“Adam, I am going to make a break for it and run up to the rock Pa and Hoss are behind. I want to let them know that you are hurt, give them some rifles, and tell them my plan for getting out of here alive.”

“Be careful, Joe. I’ll give you some cover.”

Joe ran out from the protection of the rocky outcrop, and keeping his head down, quickly made his way to the rest of his family. All the while, Adam fired his gun toward the general direction of the rustlers, keeping them too busy to fire back. The noise was deafening as the cracks of thunder added to the chaos.

“Pa! Hoss! Joe slid around the rock that protected the other half of his family. Joe paused a moment and considered what he had just observed. It looked like he had woken Hoss up.

Pa grabbed him and held him in an embrace. “Joe, I am so glad you are here.” Joe could hardly breathe. Just at that moment, the heavens broke loose and buckets of rain began to fall from the sky.

“Pa!” screamed Joe.


“Joseph, you are okay, son. It is just a storm.” Joe awoke to find himself in the embrace of his father. The side curtains had been rolled down to keep out the rain as it came down from the sky in buckets. The space inside the stagecoach had become stuffy as well as hot. There was no breeze at all. And, it was hard to see in such dim light. So Joe shifted his position a bit and put his head on his father’s shoulder. The rocking coach lulled him back to sleep.


“I’m fine, Pa. At least for now. I brought rifles, but we need to get out of here. That rain is going to cause the canyon to fill up quick. We haven’t much time.” Pa nodded his head in agreement and Hoss looked worried.

“More bad news, Adam is hurt. He twisted his leg and can’t walk. We need to make a stretcher with some tree limbs and this rope that I always carry for emergencies” Joe unhooked the coil of rope from his belt and handed it to Hoss. “Hoss, you work on getting that done while I talk with Pa about a plan I have.” Hoss nodded in agreement and said, “Joe, you sure are a clever guy. “ Joe just smiled.

“Pa, I am small enough to make it to the top of the canyon without being seen. I’m going to take the path that follows the waterfall. The flash flood water won’t come for at least another hour. When I get up on the rim, I’ll find cover and start shooting toward the rustlers. While I keep them busy, you and Hoss pick up Adam and follow the easy trail. When you get to the top, I will probably have them taken care of. If not, you can finish them off. Got it?”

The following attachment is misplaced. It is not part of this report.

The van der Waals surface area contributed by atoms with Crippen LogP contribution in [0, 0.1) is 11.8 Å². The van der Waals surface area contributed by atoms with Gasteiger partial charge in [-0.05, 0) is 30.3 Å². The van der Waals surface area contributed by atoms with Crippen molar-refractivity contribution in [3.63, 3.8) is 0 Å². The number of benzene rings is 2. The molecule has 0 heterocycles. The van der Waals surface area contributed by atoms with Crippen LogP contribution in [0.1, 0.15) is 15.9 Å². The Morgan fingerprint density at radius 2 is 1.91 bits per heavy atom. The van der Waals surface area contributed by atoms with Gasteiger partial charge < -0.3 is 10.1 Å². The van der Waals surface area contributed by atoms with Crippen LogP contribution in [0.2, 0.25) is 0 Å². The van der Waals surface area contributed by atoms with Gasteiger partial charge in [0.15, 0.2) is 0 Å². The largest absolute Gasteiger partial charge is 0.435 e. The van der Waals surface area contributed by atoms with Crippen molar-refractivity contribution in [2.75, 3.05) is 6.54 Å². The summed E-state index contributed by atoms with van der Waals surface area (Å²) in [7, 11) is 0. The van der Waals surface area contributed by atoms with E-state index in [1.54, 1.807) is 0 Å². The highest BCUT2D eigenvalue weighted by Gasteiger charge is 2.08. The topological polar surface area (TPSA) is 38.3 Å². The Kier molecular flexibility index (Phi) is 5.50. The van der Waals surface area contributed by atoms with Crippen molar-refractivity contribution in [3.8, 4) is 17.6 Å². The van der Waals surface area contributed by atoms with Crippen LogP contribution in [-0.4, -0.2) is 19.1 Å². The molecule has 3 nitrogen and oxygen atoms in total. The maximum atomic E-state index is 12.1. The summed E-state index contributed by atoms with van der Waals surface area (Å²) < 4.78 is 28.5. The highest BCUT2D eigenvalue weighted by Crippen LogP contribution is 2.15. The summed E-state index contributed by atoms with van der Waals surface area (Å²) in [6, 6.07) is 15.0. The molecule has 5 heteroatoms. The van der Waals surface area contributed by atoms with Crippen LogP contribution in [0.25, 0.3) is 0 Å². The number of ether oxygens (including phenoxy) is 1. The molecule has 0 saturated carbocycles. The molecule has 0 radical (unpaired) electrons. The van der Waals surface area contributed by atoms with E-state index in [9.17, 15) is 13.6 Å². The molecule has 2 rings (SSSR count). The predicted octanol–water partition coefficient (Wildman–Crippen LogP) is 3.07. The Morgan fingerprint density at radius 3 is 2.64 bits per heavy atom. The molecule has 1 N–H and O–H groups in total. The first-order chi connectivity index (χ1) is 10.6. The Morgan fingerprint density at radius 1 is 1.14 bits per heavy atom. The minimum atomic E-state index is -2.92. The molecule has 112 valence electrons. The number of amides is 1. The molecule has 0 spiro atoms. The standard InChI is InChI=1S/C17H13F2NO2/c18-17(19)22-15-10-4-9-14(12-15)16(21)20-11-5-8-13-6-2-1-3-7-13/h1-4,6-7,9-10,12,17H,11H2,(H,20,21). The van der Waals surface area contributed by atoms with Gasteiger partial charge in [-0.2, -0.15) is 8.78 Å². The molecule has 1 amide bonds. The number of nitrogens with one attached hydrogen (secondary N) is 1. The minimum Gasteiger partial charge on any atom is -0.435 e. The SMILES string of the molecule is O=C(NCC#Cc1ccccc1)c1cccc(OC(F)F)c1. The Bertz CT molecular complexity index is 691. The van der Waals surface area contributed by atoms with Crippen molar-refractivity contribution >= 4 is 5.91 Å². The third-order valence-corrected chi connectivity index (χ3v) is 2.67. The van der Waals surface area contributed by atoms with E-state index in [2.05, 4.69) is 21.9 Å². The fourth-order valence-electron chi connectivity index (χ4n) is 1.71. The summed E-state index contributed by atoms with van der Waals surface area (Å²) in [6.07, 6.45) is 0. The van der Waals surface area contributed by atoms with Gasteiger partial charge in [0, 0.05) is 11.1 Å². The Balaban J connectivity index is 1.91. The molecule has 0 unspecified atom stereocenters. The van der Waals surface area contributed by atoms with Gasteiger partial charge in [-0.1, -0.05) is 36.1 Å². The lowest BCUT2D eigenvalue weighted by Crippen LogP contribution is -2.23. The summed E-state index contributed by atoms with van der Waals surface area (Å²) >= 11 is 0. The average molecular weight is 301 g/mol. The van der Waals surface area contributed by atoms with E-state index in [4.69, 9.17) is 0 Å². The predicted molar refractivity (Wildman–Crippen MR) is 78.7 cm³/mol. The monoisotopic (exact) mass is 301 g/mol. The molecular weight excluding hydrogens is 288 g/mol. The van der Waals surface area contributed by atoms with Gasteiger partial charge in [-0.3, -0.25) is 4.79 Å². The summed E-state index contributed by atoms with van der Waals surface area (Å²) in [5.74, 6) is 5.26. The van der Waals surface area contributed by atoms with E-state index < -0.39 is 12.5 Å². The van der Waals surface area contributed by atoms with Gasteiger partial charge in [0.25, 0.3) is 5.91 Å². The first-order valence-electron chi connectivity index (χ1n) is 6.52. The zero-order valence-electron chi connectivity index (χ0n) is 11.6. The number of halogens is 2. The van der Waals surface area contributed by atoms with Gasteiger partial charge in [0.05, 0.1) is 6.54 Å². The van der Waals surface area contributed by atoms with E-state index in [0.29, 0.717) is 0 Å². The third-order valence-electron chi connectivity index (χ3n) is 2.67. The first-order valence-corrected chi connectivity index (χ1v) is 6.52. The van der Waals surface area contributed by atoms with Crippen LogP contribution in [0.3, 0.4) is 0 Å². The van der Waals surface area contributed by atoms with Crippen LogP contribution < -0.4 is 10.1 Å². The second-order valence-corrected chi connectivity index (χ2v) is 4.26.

Pa’s face beamed with pride and said, “Joe that is a brilliant plan. You are the only one who can save us. But son, be careful.”

As he scrambled away, Joe shouted back, “You too, Pa. I love you Pa.”


Ben smiled and replied, “I love you too, son.”

Adam smirked and said, “He’s dreaming, Pa.”

“I know, son. It must be a good dream. Let him sleep.”


It was harder to climb to the rim of the canyon than Joe imagined, but with grit and perseverance, he made it to the top. He quickly found cover behind a large black rock. Joe grinned. The cattle thieves were only twenty feet away and clearly in view. They had never noticed the stealthy Joe Cartwright as their attention was riveted on his family below.

Keeping true to the plan, Joe began a barrage of fire aimed at the rustlers. He knew his family was gathering up his injured brother and taking the easy trail to the top of the canyon. They would be there soon.

Joe was not trying to kill the outlaws, just keep them busy. But he noticed that one had been hit in the arm, one was limping and the other was holding him up as all three tried to run away. Joe kept his aim and continued the assault — knowing that it was him alone that his family depended upon.

“Hoss! Over here! Hoss!”


Hoss blinked his eyes. Something had made him wake up. He quickly realized that his little brother was calling his name. “Joe! I’m right here!” Confusion clouded Hoss’ face and he looked up at his Pa. “Why’s he yelling, Pa?”

“It’s a dream, Hoss. Joe is having a dream.”

Joe was well known for his dreams, so Hoss slid back on the seat. The rain had stopped, so Hoss pulled the cords that lifted the side curtains back up.


In a matter of minutes, Joseph had outrun the three evil men and tied them to a tree. They were no match for the smaller cowboy.

The storm had lifted and the sun peaked out from the clouds as the rain-swollen river could be heard filling the canyon below. But the Cartwrights were safe. The stolen cattle were safe.